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Thalotober Artist Series: Christopher Gendron

Thalotober's Artist Article Series: 

Christopher "ARTmuffin" Gendron

Christopher Gendron -

2020 is my second year of participating in InkTober. I was fortunate
to be a part of the Higgins Art Team in 2019 and to be featured in the
Thalo Artist Spotlight. That was very exciting and motivating for me
and really kept the ‘creative juices’ flowing and pushing me more and
more to come up with a new concept for each day's prompt word. I tried
to create an image that had a slightly different take on the word, or
some sort of twist or turn that might not have been expected.
Sometimes it worked, and sometimes it didn’t. That’s the thing about
drawing something new every day, especially if I haven’t planned it
out ahead of time. By the time I’m done with the drawing I find myself
just as surprised by the final piece as the rest of the world. Some of
these drawings just have a life of their own and demand to be drawn a
certain way. Overall I’m very happy with how those pieces came out
last year and it was great practice for my drawing and inking skills.

Christopher Gendron -

Now, here we are in 2020 and I’m super excited to be a part of the
Thalo Art Team for their very own #Thalotober2020. For this event I
decided I would use the 31 days of discipline to work on a project
that I’d had running around in my head for a while; my own style of
Lenormand cards. The Lenormand cards are a deck of 36 cards with
history that dates back to early 18th century Europe. At first glance,
the Lenormand cards might seem like tarot cards, but they are in fact,
different from tarot. Unlike tarot, the Lenormand cards tend to focus
on practical matters. “Tarot focuses on the ‘why’, while Lenormand
tends to focus on the ‘how’.” - Quoted from

The more I read about the Lenormand cards the more I became interested
in them and was finding myself thinking about and seeing in my head
the designs for some of the cards. When ThaloTober rolled around this
year I thought it the perfect time to create my own deck while
incorporating my own theme and hopefully not straying too far from the
original concept or iconography of the original.

Christopher Gendron -

As I was thinking of design concepts for the deck I was at first
struggling with what the overarching theme would be that could run
throughout the deck without interrupting the original design. I kept
getting a feeling that I needed to create this deck but I had no idea
why other than I was so drawn to it and to the way it worked. I
continued to think about the images of some of the cards, and then I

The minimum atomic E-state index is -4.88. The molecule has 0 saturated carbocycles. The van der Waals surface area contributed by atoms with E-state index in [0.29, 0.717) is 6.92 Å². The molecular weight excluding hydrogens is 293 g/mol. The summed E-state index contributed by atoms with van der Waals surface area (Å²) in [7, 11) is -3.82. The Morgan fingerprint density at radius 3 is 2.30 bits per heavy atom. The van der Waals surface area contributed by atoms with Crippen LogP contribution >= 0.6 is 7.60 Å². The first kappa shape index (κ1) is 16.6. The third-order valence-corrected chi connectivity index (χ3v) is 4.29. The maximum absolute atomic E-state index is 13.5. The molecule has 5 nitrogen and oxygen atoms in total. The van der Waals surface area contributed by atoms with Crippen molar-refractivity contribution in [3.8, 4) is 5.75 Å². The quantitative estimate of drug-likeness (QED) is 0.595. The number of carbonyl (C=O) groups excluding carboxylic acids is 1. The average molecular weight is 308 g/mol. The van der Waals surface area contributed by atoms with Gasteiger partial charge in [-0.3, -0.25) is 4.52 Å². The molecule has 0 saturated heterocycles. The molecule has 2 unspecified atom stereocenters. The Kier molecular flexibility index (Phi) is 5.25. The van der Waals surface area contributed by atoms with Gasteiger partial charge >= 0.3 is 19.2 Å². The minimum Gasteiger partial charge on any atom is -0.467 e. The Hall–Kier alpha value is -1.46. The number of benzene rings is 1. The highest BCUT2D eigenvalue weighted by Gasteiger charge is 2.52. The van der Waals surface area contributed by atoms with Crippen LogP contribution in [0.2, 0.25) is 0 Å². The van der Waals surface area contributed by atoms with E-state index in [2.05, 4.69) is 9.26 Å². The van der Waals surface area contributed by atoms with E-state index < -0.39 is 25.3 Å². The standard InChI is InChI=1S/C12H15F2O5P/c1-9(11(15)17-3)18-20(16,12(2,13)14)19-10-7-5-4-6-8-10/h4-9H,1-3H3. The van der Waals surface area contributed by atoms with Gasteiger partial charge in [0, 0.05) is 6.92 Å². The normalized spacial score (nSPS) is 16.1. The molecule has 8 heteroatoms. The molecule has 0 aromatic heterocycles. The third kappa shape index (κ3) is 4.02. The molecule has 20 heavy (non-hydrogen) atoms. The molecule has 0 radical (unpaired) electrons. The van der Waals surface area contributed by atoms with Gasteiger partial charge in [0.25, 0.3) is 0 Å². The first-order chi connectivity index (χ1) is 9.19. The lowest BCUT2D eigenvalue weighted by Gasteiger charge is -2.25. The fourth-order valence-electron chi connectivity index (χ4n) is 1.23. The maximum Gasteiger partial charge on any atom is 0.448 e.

suddenly became fixed on the first card, the Rider. I searched online
to look at different styles of the deck and of the Rider card
specifically, just to see what was out there and what had been done,
or not done, and how other artists had chosen to portray the Rider. I
mostly saw variations of something or someone riding a horse. Then I
started thinking about a horse and what rides a horse. I could change
the rider to be Death, a horseman of the apocalypse, a hooded figure
with a long scythe or sword, or on fire, etc, etc….too easy and
predictable. I thought of things riding snakes, riding fish, nothing
was feeling right in my head and none of this was leading me towards
an overarching theme for the entire deck. Then, I think it was a day
later, I thought of the Rider card again and a witch on a broom popped
into my head. Now we’re getting somewhere! Still a bit predictable but
more in the direction of things I like to draw and getting closer to a
theme. I stored the idea in my head to think about it more. The
following morning I was out riding my bike and was wearing a shirt
with a black cat on the front of it. I pulled off to the side of the
road to take a quick break and suddenly had a thought and saw it as if
it were right in front of me, Black Cat. It felt so right, a true ‘ah
ha!’ moment. Black Cat! Of course! The Black Cat Oracle deck, based on
the Lenormand deck, was born. I could still keep the same overall
concept of the original cards but also add in a black cat that would
accompany the image. Sometimes it might be a more central part of the
design, and sometimes just an observer. But I could work with it in a
way that would keep it out of the way when needed but still give the
cards a little more personality. Being that my partner and I love cats
and are cat owners it only seemed fitting to bring cat magic into the
deck I’d be creating.

That is how the Black Cat Oracle deck was born.

Christopher Gendron -

For the day to day process, I start by using a random number generator
each evening that chooses a random number from 1 to 36. Whatever
number it chooses is the card number that I draw the next day. I like
to have the evening to think about the design before I start drawing.
The next day I sit down and will do research for reference if needed,
then will usually do a very quick sketch (3-5 minutes) just to work
out where things will be and the size of things within the card, then
I just start sketching the card lightly with a pencil and get it how I
want it. Once I’m happy with the pencils I break out the ink and bring
it into the world. When we reach the end of October I’ll be 5 cards
short of the full set of 36 cards so I’ll need to do those last 5 to
complete the set. Then I’ll scan them and clean them up as needed and
get them printed as a full set of Black Cat Oracle cards. I’m sure
I’ll post all about it on my Instagram and Facebook pages as well as
in my online store. Keep your eyes out for them! And if I don’t see
you before then….Happy Halloween!

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